For more information, visit www.relayforlife.org and type in the Lake Placid zip code of 12946 under “Find an Event.”

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Run for the Red 5k Run/Walk, Saturday, Oct. 4

This second-annual fundraising event sponsored by the American Red Cross North Country Chapter includes a 400-meter children’s fun run and an adult 5k walk/run. The fun run is for ages 3-10 and will take place at the Olympic Speedskating Oval at 9 a.m. The walk/run will start at the Oval at 9:30 a.m., proceed around Mirror Lake and finish at the Oval.

For more information, call the chapter office at 518-792-6545.

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Out of the Darkness Community Walk, Sunday, Oct. 5

This benefit takes place from 1 to 4 p.m. at the Olympic Speedskating Oval. The Out of the Darkness Community Walks are the American Foundation for Suicide Prevention’s main fundraising campaign, featuring 3- to 5-mile walks in hundreds of communities across the country.

For more information, Linda McClarigan at 518-791-1544. To register, visit online at www.afsp.org/crnywalks and find North Country Walk.

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Adirondack Health 5k Turkey Trot, Thursday, Nov. 27

Runners and walkers begin the 5k race at the Olympic Speedskating Oval in Lake Placid at 8:30 a.m. on Thanksgiving, proceed around Mirror Lake and finish at the Oval.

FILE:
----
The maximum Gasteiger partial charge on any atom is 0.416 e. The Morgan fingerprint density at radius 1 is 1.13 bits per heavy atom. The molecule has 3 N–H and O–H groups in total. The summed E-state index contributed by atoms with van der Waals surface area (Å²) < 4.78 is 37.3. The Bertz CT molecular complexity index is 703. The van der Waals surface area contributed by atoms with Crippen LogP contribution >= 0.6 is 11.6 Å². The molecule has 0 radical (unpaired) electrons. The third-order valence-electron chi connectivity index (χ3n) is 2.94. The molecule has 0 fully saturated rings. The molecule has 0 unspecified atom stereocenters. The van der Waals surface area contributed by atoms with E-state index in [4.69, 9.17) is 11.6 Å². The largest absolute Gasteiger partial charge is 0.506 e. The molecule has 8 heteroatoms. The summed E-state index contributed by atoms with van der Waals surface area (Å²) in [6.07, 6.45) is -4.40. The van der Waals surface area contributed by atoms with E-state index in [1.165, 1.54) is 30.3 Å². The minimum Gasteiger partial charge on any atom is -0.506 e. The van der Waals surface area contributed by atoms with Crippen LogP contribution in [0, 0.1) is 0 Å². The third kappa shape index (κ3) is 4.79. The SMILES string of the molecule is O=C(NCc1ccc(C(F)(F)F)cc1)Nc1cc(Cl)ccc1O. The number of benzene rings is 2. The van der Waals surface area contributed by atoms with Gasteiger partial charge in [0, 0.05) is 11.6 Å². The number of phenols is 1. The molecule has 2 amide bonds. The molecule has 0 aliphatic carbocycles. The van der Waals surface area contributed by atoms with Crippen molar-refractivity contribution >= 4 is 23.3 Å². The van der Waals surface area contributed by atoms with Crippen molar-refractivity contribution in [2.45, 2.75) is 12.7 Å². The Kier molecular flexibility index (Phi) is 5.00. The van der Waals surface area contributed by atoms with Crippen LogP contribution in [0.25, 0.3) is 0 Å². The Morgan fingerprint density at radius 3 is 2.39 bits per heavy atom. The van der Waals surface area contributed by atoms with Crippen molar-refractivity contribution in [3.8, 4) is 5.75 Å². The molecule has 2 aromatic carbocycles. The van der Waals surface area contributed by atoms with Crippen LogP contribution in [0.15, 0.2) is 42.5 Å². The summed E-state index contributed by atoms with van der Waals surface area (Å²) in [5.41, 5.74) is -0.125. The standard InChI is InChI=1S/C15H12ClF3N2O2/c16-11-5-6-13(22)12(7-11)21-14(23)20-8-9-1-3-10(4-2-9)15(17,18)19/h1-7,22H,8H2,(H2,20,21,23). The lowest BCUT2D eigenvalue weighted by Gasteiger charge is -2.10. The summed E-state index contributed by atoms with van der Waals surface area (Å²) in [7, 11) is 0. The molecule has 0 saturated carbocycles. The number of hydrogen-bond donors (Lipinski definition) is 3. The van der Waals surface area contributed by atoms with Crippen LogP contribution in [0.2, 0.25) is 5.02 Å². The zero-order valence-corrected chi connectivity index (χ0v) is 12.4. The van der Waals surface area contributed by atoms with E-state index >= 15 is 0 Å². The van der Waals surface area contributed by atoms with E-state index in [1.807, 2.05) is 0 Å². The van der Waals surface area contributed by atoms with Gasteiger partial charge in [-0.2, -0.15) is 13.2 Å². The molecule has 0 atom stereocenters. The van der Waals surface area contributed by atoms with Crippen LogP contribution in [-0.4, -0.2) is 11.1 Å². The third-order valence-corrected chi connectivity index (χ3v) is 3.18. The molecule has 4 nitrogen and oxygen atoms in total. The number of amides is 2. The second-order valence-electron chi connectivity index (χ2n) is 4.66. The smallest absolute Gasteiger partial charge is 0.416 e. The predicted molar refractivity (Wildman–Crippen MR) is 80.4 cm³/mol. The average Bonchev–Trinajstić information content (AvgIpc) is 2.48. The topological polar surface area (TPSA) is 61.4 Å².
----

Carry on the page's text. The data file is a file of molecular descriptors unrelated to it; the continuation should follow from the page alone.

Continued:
Participants are asked to bring a minimum of three non-perishable food items on the day of the race to donate to the local food pantries. Strollers are welcome but dogs are not.

Proceeds from the registration fee benefit Adirondack Health’s Fit for Life Program.

For more information, visit online at www.active.com and search for Adirondack Health Turkey Trot.

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Adirondack Health Jingle Bell Run/Walk, Saturday, Dec. 13

Held in conjunction with the Lake Placid Holiday Village Stroll, this event is a 2.5-mile counterclockwise race around Mirror Lake, starting and ending at the Lake Placid public beach. It starts at 8:30 a.m.

All participants are encouraged to bring a new, unwrapped toy on race day to benefit the North Elba Christmas Fund. Strollers are welcome but dogs are not.

Proceeds from the registration fee benefit the Adirondack Health’s Fit for Life Program.

For more information, visit online at www.active.com and search for Adirondack Health Jingle Bell Run/Walk (registration not active as of press time).

 
 

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Blog Photos

Tammy Leon of Keene, left, walks with her sister Heather Shaw of Lake Placid and nephew Nicholas Shaw during the Run the Colors for the Arts 5k race Saturday, Aug. 16 at the North Elba Show Grounds. (News photo —Andy Flynn)